Gifts Made During Lifetime

Inter vivos gifts are gifts made by a person during his or her lifetime, as opposed to leaving gifts in a Will (inter vivos is Latin for “between the living”). Inter vivos gifts are sometimes disputed, with the allegation being the gift giver was “unduly influenced” by the recipient of the gift – often a family member, friend or caregiver. Under certain circumstances, there is a presumption the inter vivos gift was a result of undue influence.

When is there a presumption of Undue Influence?

In Goodman Estate v. Geffen (1991), the Supreme Court of Canada answered the question of what a plaintiff must establish in order to trigger a presumption of undue influence. Justice Wilson explained the first step is to examine the relationship between the donor and the recipient, and whether the “potential for domination inheres in the nature of the relationship itself” (para 43). The Court confirmed there are certain relationships, such as parent and child, which are recognized as supporting the presumption.

The next step is examining the nature of the transaction.  In the case of gifts (as opposed to commercial transactions), it is enough for the plaintiff to establish the presence of a dominant relationship (para 45).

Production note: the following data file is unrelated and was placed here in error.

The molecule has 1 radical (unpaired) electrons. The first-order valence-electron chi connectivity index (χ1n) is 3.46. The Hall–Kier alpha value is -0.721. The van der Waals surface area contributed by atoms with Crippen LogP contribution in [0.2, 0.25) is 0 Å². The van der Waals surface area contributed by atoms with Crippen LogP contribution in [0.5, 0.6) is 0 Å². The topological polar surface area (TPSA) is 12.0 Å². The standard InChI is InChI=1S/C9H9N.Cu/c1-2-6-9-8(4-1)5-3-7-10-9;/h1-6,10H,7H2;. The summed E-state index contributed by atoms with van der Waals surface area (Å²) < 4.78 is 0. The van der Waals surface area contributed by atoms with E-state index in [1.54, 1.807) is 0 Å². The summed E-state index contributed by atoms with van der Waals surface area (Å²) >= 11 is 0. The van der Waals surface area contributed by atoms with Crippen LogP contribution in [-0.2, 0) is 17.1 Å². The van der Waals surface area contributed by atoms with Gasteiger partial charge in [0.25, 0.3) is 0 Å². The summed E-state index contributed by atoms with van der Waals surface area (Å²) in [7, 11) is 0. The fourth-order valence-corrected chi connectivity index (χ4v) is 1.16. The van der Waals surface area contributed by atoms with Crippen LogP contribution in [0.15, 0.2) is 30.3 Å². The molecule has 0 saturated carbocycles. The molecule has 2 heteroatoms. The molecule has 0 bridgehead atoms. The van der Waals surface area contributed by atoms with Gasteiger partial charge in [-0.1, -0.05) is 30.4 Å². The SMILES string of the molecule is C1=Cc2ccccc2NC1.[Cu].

Recently the Ontario Court of Appeal clarified in Morreale v. Romanino, (2017) “while the test embraces relationships that have been recognized as giving rise to the presumption, it is not enough to simply show that such a relationship exists. Even for such relationships, the presumption does not arise unless it has been established that there is the potential for one person to dominate the will of another.” The trial judge must “consider the whole of the relationship between the parties to see if there is the potential for domination rather than looking for a specific act of coercion or domination.” (para 23)

What happens once the Presumption is established?

Once the plaintiff has triggered the presumption of undue influence, the recipient of the gift “must establish on a balance of probabilities that the gift was the result of the transferor’s “full, free and informed thought” (para 46).

In order to do so, the recipient must present corroborating evidence, which “can be direct or circumstantial, and it can consist of a single piece or evidence or several pieces considered cumulatively” (Foley v. McIntyre, 2015) but evidence that the transferor received qualified, independent advice can be used to rebut the presumption.

What the cases are telling us, is that if you or someone you know is considering making a gift in his or her lifetime, they should obtain legal advice and clearly and substantively document your intention.

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